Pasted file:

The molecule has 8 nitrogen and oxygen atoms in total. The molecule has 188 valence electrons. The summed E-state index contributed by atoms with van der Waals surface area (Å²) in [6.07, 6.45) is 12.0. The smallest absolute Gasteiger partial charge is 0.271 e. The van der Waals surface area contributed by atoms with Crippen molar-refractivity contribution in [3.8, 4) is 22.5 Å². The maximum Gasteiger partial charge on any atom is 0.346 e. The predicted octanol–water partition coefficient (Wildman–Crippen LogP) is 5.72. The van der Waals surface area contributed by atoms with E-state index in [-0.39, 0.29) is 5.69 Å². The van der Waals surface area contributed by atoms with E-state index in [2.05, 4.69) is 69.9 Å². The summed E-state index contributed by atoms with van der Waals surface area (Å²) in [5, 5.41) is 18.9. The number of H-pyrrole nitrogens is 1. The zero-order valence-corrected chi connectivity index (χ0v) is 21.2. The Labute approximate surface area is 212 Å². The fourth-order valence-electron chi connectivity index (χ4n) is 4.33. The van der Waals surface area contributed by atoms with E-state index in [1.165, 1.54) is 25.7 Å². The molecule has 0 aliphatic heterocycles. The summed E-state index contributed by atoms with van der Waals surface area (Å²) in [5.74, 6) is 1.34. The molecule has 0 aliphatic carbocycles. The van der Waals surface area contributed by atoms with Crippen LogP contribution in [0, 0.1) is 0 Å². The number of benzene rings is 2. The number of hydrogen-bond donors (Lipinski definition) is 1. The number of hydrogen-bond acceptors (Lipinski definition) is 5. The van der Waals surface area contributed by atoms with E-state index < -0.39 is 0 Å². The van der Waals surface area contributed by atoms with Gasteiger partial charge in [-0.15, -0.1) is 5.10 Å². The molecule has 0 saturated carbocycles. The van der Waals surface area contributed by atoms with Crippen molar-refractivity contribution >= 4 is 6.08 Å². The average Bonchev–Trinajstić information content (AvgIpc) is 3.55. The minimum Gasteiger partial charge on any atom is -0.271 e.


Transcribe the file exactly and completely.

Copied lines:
The molecule has 8 nitrogen and oxygen atoms in total. The molecule has 188 valence electrons. The summed E-state index contributed by atoms with van der Waals surface area (Å²) in [6.07, 6.45) is 12.0. The smallest absolute Gasteiger partial charge is 0.271 e. The van der Waals surface area contributed by atoms with Crippen molar-refractivity contribution in [3.8, 4) is 22.5 Å². The maximum Gasteiger partial charge on any atom is 0.346 e. The predicted octanol–water partition coefficient (Wildman–Crippen LogP) is 5.72. The van der Waals surface area contributed by atoms with E-state index in [-0.39, 0.29) is 5.69 Å². The van der Waals surface area contributed by atoms with E-state index in [2.05, 4.69) is 69.9 Å². The summed E-state index contributed by atoms with van der Waals surface area (Å²) in [5, 5.41) is 18.9. The number of H-pyrrole nitrogens is 1. The zero-order valence-corrected chi connectivity index (χ0v) is 21.2. The Labute approximate surface area is 212 Å². The fourth-order valence-electron chi connectivity index (χ4n) is 4.33. The van der Waals surface area contributed by atoms with E-state index in [1.165, 1.54) is 25.7 Å². The molecule has 0 aliphatic heterocycles. The summed E-state index contributed by atoms with van der Waals surface area (Å²) in [5.74, 6) is 1.34. The molecule has 0 aliphatic carbocycles. The van der Waals surface area contributed by atoms with Crippen LogP contribution in [0, 0.1) is 0 Å². The number of benzene rings is 2. The number of hydrogen-bond donors (Lipinski definition) is 1. The number of hydrogen-bond acceptors (Lipinski definition) is 5. The van der Waals surface area contributed by atoms with E-state index < -0.39 is 0 Å². The van der Waals surface area contributed by atoms with Gasteiger partial charge in [-0.15, -0.1) is 5.10 Å². The molecule has 0 saturated carbocycles. The van der Waals surface area contributed by atoms with Crippen molar-refractivity contribution >= 4 is 6.08 Å². The average Bonchev–Trinajstić information content (AvgIpc) is 3.55. The minimum Gasteiger partial charge on any atom is -0.271 e.